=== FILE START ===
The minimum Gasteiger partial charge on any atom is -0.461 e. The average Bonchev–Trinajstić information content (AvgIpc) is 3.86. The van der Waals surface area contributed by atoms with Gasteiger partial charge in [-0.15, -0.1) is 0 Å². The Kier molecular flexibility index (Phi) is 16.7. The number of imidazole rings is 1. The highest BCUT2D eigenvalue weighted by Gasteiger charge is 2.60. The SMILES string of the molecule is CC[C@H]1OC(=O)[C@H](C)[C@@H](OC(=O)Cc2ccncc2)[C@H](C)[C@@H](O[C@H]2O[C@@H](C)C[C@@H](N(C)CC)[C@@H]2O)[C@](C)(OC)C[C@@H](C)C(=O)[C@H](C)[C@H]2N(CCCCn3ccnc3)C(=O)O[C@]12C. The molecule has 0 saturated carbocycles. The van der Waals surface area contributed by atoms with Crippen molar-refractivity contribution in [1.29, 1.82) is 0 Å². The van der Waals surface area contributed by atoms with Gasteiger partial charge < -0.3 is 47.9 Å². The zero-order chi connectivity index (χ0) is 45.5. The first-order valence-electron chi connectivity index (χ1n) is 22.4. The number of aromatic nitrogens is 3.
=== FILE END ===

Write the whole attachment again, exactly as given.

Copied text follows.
The minimum Gasteiger partial charge on any atom is -0.461 e. The average Bonchev–Trinajstić information content (AvgIpc) is 3.86. The van der Waals surface area contributed by atoms with Gasteiger partial charge in [-0.15, -0.1) is 0 Å². The Kier molecular flexibility index (Phi) is 16.7. The number of imidazole rings is 1. The highest BCUT2D eigenvalue weighted by Gasteiger charge is 2.60. The SMILES string of the molecule is CC[C@H]1OC(=O)[C@H](C)[C@@H](OC(=O)Cc2ccncc2)[C@H](C)[C@@H](O[C@H]2O[C@@H](C)C[C@@H](N(C)CC)[C@@H]2O)[C@](C)(OC)C[C@@H](C)C(=O)[C@H](C)[C@H]2N(CCCCn3ccnc3)C(=O)O[C@]12C. The molecule has 0 saturated carbocycles. The van der Waals surface area contributed by atoms with Crippen molar-refractivity contribution in [1.29, 1.82) is 0 Å². The van der Waals surface area contributed by atoms with Gasteiger partial charge < -0.3 is 47.9 Å². The zero-order chi connectivity index (χ0) is 45.5. The first-order valence-electron chi connectivity index (χ1n) is 22.4. The number of aromatic nitrogens is 3.